Early confusion –** The Patriots defense has enjoyed a terrific season but it did not get off to a great start in the playoffs. The Ravens scored touchdowns on their first two drives, but what made the play more troubling was some apparent confusion on the part of New England. There appeared to be some question as to which players should be in the lineup, and as the Ravens broke the huddle the Patriots were often moving around the formation. Rob Ninkovich and Chandler Jones were switching sides on occasion, which was by design, but the zone coverages appeared to be out of synch and the run defense couldn't handle Justin Forsett. It seemed Baltimore was a step ahead in terms of personnel and two long touchdown drives that were accomplished with relative ease were the result.
Tempo control – As expected the Patriots tried to use some quick tempo, no huddle offense in the first half but did so with mixed results. On the first series New England picked up a quick first down but then went three-and-out from there while operating out of the no huddle. On their third series they tried to push the tempo again and this time it worked – at least initially. Tom Brady quickly got the ball out of his hand operating exclusively out of the shotgun with short, precise passes to Julian Edelman, Shane Vereen and Brandon LaFell. But as the Patriots marched near Baltimore's red zone, things stalled. Back to back sacks by Timmy Jernigan and a split one between Terrell Suggs and Pernell McPhee moved the ball back to the Ravens 34, and a delay of game penalty forced a Ryan Allen punt from there. The half ended with a traditional two-minute drive but Brady was picked off by Daryl Smith and the Ravens eventually took the lead on an Owen Daniels touchdown.
The New England Patriots take on the Baltimore Ravens in a Divisional Playoff game at Gillette Stadium on Saturday, January 10, 2015.
Seeing red –** The Ravens entered the game with the second-ranked red zone defense, and last week against Pittsburgh made life miserable on the Steelers inside the 20. The Patriots turned the tables on the visitors and went 4-for-5 inside the red zone with the only stop coming early on when Brady was sacked on consecutive plays to push New England out of field goal range. Otherwise the Patriots executed perfectly by continuing to use their quick, short throws to negate the constant pressure Baltimore was applying. Brady read a Ravens blitz and hit Gronkowski on a quick slant in front of Will Hill for one touchdown and he found LaFell for the eventual game-winner in the fourth quarter. The Patriots performance in the money zone was a key to the victory.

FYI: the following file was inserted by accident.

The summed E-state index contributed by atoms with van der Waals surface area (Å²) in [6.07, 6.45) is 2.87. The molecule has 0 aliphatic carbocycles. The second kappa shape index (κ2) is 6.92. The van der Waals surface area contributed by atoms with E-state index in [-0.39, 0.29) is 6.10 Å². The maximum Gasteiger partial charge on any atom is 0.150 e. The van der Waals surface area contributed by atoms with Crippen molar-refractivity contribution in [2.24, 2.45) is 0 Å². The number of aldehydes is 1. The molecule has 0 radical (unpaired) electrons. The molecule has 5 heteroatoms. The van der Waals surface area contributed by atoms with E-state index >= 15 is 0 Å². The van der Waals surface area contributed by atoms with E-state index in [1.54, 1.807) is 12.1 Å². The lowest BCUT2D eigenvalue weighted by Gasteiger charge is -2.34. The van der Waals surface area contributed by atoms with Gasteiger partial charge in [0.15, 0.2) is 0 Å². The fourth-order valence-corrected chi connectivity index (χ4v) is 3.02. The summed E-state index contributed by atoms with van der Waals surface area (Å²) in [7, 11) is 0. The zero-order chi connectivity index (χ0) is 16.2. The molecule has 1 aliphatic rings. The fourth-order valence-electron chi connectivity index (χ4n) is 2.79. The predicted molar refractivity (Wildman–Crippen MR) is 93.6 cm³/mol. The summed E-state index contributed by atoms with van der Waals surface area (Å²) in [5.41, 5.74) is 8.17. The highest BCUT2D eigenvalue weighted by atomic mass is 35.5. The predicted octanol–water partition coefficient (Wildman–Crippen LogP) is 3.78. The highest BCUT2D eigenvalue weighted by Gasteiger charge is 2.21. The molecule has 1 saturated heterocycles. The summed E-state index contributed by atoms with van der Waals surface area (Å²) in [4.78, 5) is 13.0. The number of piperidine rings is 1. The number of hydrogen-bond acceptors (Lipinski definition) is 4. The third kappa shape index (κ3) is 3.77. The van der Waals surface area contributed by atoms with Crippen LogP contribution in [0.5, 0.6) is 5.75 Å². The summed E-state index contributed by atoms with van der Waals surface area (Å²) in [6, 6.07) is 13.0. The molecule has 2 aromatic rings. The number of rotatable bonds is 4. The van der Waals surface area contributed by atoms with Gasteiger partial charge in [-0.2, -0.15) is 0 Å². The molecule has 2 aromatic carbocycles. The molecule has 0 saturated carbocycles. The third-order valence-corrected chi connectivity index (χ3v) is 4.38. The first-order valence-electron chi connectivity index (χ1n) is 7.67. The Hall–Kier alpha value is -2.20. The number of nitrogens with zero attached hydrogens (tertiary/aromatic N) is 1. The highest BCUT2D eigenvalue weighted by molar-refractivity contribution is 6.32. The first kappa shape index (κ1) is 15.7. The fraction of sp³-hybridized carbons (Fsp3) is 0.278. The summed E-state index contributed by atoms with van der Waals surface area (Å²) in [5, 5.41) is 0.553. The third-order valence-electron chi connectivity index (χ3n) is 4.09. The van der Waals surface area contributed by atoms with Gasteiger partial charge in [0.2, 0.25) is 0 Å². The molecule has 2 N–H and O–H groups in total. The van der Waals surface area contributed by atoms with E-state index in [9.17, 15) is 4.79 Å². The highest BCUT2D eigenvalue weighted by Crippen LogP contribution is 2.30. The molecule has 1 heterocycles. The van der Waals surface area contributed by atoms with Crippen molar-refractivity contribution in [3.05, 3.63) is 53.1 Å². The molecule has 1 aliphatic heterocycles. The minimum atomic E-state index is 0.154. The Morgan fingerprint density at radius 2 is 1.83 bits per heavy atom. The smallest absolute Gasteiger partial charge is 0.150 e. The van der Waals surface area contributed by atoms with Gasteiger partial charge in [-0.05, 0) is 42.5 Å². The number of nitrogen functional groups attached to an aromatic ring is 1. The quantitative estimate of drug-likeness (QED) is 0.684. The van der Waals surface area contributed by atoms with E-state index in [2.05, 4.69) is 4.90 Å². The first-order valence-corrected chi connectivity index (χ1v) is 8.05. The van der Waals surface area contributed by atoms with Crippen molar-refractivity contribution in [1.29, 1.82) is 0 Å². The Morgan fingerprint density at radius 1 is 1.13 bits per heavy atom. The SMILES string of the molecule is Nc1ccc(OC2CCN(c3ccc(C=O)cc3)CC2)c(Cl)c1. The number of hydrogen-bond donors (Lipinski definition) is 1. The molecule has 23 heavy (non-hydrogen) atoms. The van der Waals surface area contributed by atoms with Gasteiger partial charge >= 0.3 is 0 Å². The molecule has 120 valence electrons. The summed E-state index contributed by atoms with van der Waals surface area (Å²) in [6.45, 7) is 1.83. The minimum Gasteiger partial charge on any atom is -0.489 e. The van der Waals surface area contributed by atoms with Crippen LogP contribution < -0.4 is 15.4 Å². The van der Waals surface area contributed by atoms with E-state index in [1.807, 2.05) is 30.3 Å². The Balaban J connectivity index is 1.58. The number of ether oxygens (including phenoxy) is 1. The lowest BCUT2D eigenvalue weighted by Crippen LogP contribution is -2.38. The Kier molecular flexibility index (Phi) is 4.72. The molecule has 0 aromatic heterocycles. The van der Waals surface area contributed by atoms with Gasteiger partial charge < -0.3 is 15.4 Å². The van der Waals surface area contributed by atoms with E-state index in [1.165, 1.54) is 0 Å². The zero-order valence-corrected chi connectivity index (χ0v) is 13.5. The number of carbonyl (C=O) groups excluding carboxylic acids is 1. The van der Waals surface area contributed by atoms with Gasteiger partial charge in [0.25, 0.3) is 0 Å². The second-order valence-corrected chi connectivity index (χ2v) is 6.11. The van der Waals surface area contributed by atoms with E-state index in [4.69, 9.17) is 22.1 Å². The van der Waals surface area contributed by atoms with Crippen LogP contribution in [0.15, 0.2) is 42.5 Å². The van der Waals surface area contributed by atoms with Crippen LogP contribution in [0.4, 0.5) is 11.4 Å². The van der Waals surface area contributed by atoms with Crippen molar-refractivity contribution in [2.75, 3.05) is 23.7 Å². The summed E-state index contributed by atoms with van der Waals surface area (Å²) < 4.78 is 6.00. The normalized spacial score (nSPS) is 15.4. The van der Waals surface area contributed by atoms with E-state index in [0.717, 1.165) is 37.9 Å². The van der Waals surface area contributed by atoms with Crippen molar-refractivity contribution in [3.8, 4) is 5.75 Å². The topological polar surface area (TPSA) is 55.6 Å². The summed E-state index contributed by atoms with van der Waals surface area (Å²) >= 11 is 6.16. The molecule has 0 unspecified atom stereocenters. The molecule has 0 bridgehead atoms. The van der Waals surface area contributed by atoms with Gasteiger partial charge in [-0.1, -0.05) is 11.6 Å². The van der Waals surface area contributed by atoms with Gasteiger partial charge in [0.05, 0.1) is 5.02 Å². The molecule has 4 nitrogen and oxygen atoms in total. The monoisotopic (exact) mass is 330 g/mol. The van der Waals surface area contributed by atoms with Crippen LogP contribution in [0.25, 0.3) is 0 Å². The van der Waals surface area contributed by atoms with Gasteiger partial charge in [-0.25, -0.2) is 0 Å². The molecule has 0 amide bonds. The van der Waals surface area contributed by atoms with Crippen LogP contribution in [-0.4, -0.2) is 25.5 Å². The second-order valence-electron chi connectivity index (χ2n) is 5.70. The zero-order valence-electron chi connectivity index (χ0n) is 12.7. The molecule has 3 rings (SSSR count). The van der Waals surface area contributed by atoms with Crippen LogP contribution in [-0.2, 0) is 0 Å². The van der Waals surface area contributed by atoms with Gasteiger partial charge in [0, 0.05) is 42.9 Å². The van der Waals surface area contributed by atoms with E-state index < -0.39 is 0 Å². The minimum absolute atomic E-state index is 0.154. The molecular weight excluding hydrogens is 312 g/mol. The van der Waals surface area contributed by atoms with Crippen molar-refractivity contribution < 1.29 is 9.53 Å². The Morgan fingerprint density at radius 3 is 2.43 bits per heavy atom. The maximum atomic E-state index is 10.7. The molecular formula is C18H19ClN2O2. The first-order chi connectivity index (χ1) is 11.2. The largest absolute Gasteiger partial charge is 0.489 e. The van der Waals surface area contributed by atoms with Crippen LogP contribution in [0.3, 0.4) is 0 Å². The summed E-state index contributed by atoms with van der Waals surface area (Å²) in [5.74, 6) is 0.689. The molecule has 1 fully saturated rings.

Eligibility issues – Patriots offensive coordinator Josh McDaniels unveiled a few wrinkles in the second half and they seemed to jumpstart the team's comeback. Trailing 28-14, the Patriots used Shane Vereen and Michael Hoomanawanui as extra offensive linemen and caught the Ravens off guard. With Vereen reporting as an ineligible receiver, Hoomanawanui was left uncovered three times for easy catches that moved the Patriots into the red zone. That drive ended in a touchdown. On the next series, Brady tossed a backward pass to Edelman, who then fired a 51-yard touchdown pass to a wide open Danny Amendola for the tying score. Both drives left Baltimore looking clueless and completely changed the momentum.
On the run – After finishing the season with several strong efforts against the run, the Patriots defense was bullied by Baltimore's offensive line. Forsett carved through the Patriots front seven consistently and moved the pile on a number of occasions. He was particularly effective on the Ravens go-ahead drive early in the fourth quarter when he turned in straight efficient runs to set up a first-and-goal from the Patriots 9. Forsett finished with 129 yards on 24 carries for an impressive 5.4-yard average. The Ravens play up front was especially impressive considering rookie backup guard John Urschel was thrust into action at right guard while Marshal Yanda moved to tackle due to the injury to starting left tackle Eugene Monroe, who was replaced by rookie James Hurst. Despite all the movement, the Ravens consistently moved the ball on the ground against what had been a very stout defensive front.